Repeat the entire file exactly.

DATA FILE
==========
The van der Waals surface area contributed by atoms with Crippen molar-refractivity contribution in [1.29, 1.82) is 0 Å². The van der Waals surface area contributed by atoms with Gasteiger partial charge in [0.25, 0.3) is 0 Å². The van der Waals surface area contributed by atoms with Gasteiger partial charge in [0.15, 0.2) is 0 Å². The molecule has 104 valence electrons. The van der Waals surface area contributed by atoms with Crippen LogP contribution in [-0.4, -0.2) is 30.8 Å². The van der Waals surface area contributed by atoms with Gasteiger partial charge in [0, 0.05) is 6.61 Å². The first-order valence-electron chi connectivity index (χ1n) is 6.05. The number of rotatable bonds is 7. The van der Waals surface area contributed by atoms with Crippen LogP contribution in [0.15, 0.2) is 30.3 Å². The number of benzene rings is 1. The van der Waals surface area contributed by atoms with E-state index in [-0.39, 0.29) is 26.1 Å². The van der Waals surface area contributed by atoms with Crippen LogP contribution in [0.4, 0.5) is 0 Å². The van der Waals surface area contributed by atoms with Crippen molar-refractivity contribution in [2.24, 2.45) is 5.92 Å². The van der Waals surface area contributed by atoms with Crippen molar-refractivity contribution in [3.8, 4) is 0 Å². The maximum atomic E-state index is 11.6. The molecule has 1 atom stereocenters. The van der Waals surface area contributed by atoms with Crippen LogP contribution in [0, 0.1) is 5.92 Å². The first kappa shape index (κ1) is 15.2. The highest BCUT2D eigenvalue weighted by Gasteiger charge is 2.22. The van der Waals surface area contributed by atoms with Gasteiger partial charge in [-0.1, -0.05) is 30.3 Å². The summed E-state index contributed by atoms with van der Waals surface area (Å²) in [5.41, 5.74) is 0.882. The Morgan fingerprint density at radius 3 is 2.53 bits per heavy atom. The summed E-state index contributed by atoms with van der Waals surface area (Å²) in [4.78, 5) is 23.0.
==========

The van der Waals surface area contributed by atoms with Crippen molar-refractivity contribution in [1.29, 1.82) is 0 Å². The van der Waals surface area contributed by atoms with Gasteiger partial charge in [0.25, 0.3) is 0 Å². The van der Waals surface area contributed by atoms with Gasteiger partial charge in [0.15, 0.2) is 0 Å². The molecule has 104 valence electrons. The van der Waals surface area contributed by atoms with Crippen LogP contribution in [-0.4, -0.2) is 30.8 Å². The van der Waals surface area contributed by atoms with Gasteiger partial charge in [0, 0.05) is 6.61 Å². The first-order valence-electron chi connectivity index (χ1n) is 6.05. The number of rotatable bonds is 7. The van der Waals surface area contributed by atoms with Crippen LogP contribution in [0.15, 0.2) is 30.3 Å². The number of benzene rings is 1. The van der Waals surface area contributed by atoms with E-state index in [-0.39, 0.29) is 26.1 Å². The van der Waals surface area contributed by atoms with Crippen LogP contribution in [0.4, 0.5) is 0 Å². The van der Waals surface area contributed by atoms with Crippen molar-refractivity contribution in [2.24, 2.45) is 5.92 Å². The van der Waals surface area contributed by atoms with Crippen molar-refractivity contribution in [3.8, 4) is 0 Å². The maximum atomic E-state index is 11.6. The molecule has 1 atom stereocenters. The van der Waals surface area contributed by atoms with Crippen LogP contribution in [0, 0.1) is 5.92 Å². The first kappa shape index (κ1) is 15.2. The highest BCUT2D eigenvalue weighted by Gasteiger charge is 2.22. The van der Waals surface area contributed by atoms with Gasteiger partial charge in [-0.1, -0.05) is 30.3 Å². The summed E-state index contributed by atoms with van der Waals surface area (Å²) in [5.41, 5.74) is 0.882. The Morgan fingerprint density at radius 3 is 2.53 bits per heavy atom. The summed E-state index contributed by atoms with van der Waals surface area (Å²) in [4.78, 5) is 23.0.